Victoria Borwick: We need a solution to help increase aviation capacity - either growing Gatwick or building a completely new airport
Victoria Borwick is a London-wide member of the London Assembly and a councillor in Kensington and Chelsea she is the Conservative Member of the GLA Transport Committee and Conservative Aviation Spokesman.
Tony Travers of the London School of Economics was spot on when he said in the Times on 2nd November, that unless Britain invests in major airport infrastructure such as Lord Foster's Isle of Grain proposal or the Mayor of London's Estuary Airport, the country will face decline. The Government has yet to show it understands what is needed on aviation policy.
Heathrow runs at 98% capacity, with jets circulating for an accumulative 55 hours every day over London. It is estimated that the British economy is loosing £1.2 billion a year to Schiphol, Charles de Gaulle and Frankfurt because our own airports in the South East are unable to compete with increases in capacity taking place at other European hubs. Business argue that the UK risks losing trade deals with emerging economies such as China if we do not do something about air capacity.
Unfortunately we have put off a serious discussion about the inadequacies of our present airport provision for too long. We should have been confronting these strategic decisions years ago. Even radical solutions such as Boris Johnson’s Estuary Airport under present planning and legal regimes, could not be delivered in time to stop the slide against our competitors. “Boris Island”, a planned multi runway airport that would sit in the Thames Estuary would take 25 years to deliver and cost £50 billion to construct. Lord Foster's Isle of Grain has a similar price tag and time frame.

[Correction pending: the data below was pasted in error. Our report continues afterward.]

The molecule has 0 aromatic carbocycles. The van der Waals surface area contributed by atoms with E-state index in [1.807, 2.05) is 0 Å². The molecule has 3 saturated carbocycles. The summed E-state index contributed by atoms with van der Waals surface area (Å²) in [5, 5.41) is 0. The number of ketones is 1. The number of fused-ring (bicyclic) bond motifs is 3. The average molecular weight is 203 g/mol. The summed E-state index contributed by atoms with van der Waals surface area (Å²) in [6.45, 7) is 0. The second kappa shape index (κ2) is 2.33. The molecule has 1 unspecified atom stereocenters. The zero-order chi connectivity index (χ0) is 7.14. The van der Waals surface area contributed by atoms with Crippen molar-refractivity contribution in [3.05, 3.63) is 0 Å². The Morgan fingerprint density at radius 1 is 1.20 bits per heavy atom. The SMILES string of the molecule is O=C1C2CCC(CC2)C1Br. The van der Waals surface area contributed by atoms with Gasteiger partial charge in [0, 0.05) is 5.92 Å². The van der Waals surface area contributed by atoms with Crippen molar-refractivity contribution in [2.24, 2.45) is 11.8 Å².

Other possibilities include Cliffe in Kent, and closer to Heathrow is Northolt, but that would require a re-alignment of the runway. I have recently promoted the idea of creating a "Heathwick" virtual hub connecting Gatwick and Heathrow as one airport, with Heathrow becoming the long haul focus and Gatwick the feeder airport. Budget short haul operators could then be moved out to Stansted which currently runs under capacity. Heathrow and Gatwick would then operate as one airport, with one as a terminal of the other, with a high speed “airside” rail link. This would avoid duplicate flights from say Rome to LHR and Rome to LGW which would mean spare capacity for other slots. Travelling is judged by time rather than just by distance, so operating Heathrow and Gatwick airports as “London Main” with fast shuttles between the two would radically open up alternative ways of operating and would mean that even in those notorious days when Heathrow is affected by fog, London would still have an operating airport.
The Government needs to do one of two things. It should either give the green light to building a virtual hub between Gatwick and Heathrow with the longer term view to including more runway capacity at this airport, or it must clear away the usual obstacles of planning and judicial reviews by promoting a bold proposal such as Lord Foster's or Boris Johnson's that will put the UK firmly in the lead as the central hub for Europe. To do nothing, or to quibble about better use of present runways would commit Britain to almost certain economic decline.